Domestic Adoption is a scary journey with lots of questions. “What if the birth mother changes her mind?” This seems to be the biggest fear of most adoptive parents. And the truth is that some birth mothers do change their minds about placing their baby for adoption.
Then we have the birth mother’s questions “What if the adoptive parents choose not to adopt the baby after it is born?” Really??? Birth mothers ask these types of questions? Yes, they do.
Domestic Adoption is a scary journey with lots of questions whether you are the adoptive parents or the birth parent. Many birth parents begin an adoption journey by making perhaps the scariest phone call of their lives. I’ve had birth parents state that they have picked up the phone and even dialed the number multiple times before having the courage to speak to a pregnancy counselor.
It has been my experience that adoptive parents come into adoption with their own fears and rightfully so. But many adoptive parents are surprised that the birth parents have fears as well. Fears that they will never see their child again. Fears that their child will hate them for choosing adoption. Fears of what their family or friends will think of them if they find out the birth mother chose an adoption plan for their child. Fears that the adoptive parents will change their minds. Fears that their child will not be loved for the person they are.
As I have walked the journey with many women who were choosing adoption for their unborn child, I have listened to these fears and offered assurance. I have assisted a mother and a father to process these fears as they meet prospective adoptive parents. I have been in the hospital room after the birth of a baby when the mother must again make the most difficult decision in following through with the adoption plan. I have hugged fathers as they thanked me for assisting them and their girlfriend in finding a family who they can trust for their child. I have shed tears with birth parents as they have left the hospital. I have held their hands in attorney offices as they sign documents to terminate their parental rights with tears in their eyes.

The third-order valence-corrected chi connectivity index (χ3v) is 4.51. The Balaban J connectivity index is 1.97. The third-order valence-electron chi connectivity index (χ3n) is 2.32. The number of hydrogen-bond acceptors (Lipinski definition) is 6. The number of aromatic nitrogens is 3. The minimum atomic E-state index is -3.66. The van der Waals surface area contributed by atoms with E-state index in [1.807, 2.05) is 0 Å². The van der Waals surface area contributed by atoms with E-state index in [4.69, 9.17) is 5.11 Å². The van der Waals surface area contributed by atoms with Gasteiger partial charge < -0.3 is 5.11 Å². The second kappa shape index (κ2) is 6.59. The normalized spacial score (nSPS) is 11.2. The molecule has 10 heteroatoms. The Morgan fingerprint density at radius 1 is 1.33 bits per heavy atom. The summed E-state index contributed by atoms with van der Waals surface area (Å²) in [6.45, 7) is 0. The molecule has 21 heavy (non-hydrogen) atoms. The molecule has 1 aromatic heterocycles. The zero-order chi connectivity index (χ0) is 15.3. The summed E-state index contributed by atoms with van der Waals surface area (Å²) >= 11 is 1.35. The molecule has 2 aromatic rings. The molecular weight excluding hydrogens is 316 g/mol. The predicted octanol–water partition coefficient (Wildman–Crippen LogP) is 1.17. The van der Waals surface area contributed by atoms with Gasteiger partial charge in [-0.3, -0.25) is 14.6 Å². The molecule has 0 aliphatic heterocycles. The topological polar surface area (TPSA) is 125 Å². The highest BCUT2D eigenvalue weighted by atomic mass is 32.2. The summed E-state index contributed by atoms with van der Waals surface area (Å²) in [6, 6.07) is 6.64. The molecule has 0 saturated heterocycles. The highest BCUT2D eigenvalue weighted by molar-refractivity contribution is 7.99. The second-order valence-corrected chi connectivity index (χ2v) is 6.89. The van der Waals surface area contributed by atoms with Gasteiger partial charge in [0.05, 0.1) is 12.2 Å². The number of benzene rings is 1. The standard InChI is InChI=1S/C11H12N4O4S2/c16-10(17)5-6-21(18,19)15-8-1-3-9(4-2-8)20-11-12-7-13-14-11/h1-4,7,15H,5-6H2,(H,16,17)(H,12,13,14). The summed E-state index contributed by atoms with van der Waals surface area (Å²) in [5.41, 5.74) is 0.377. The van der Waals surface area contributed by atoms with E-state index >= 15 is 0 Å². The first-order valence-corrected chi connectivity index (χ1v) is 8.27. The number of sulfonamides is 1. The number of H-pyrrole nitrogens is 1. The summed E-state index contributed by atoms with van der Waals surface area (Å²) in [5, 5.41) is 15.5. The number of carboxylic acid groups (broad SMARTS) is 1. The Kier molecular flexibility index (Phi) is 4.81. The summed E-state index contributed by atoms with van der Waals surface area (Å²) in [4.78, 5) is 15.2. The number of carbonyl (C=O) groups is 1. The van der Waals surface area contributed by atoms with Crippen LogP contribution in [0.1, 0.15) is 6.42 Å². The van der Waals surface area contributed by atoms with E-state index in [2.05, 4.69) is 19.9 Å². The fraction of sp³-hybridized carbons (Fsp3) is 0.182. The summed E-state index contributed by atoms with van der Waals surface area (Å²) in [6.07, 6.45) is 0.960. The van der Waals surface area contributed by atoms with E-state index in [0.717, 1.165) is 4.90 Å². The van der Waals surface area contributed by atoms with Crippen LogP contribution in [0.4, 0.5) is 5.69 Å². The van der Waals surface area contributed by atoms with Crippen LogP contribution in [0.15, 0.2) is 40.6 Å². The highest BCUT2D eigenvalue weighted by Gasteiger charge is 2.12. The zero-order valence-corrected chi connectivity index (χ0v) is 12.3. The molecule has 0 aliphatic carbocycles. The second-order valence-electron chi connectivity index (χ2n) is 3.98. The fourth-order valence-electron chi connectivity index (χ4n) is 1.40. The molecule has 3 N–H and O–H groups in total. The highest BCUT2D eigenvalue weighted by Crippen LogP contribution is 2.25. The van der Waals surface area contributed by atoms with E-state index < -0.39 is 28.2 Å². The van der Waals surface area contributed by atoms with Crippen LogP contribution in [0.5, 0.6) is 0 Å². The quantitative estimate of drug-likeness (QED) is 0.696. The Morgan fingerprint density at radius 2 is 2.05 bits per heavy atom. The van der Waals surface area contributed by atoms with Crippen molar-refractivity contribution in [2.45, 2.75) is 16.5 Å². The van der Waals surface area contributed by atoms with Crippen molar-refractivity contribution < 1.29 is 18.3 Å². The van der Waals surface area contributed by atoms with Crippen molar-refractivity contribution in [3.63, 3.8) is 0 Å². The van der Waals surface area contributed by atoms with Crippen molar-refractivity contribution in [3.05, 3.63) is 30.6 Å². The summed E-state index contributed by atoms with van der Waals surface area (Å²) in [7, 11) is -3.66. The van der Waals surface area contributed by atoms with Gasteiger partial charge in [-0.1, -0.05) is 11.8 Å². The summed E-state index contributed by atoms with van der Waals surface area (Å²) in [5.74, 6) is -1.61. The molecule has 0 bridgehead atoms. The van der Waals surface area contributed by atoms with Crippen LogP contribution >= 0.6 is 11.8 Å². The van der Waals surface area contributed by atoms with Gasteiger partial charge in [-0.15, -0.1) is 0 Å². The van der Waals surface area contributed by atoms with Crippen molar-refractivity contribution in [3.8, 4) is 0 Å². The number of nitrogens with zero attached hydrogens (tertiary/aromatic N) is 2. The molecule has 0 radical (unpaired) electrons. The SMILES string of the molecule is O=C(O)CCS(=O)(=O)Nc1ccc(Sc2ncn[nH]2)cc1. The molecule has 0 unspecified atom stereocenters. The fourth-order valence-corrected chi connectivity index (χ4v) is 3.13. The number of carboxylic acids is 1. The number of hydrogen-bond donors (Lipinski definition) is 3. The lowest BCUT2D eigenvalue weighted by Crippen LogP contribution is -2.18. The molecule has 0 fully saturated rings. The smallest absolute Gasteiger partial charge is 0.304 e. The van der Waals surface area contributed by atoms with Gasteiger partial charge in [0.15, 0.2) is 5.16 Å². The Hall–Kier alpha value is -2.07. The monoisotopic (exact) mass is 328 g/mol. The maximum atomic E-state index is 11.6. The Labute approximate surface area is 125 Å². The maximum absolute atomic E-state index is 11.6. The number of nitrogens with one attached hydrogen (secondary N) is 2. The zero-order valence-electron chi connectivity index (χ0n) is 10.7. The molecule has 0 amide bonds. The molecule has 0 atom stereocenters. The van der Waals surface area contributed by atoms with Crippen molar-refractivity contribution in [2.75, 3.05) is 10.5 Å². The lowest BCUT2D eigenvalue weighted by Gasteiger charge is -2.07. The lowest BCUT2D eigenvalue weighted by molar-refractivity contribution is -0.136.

I have also walked the journey with many adoptive parents as they look through the nursery window at their baby and state “Lisa, I can’t be fully happy right now because I know what is going on in her room.” Meaning she knew that the birth mother was grieving. I’ve sat with adoptive parents as they grieved for the birth mother as she was leaving the hospital. I’ve counseled with adoptive parents as they are crazy in love with the baby while grieving for their new friend, the birth mother.
How can you develop a heart for a birth parent? See the birth parent as the loving father or mother that he or she is. Meet them and get to know them. Spend some time with them. While it is true that many birth parents have some struggles in their lives and may not live the same lifestyle that you live, it is also true that birth parents love their babies very much and choosing to place their child for adoption is the most difficult decision they will ever make.
written by Lisa Whitaker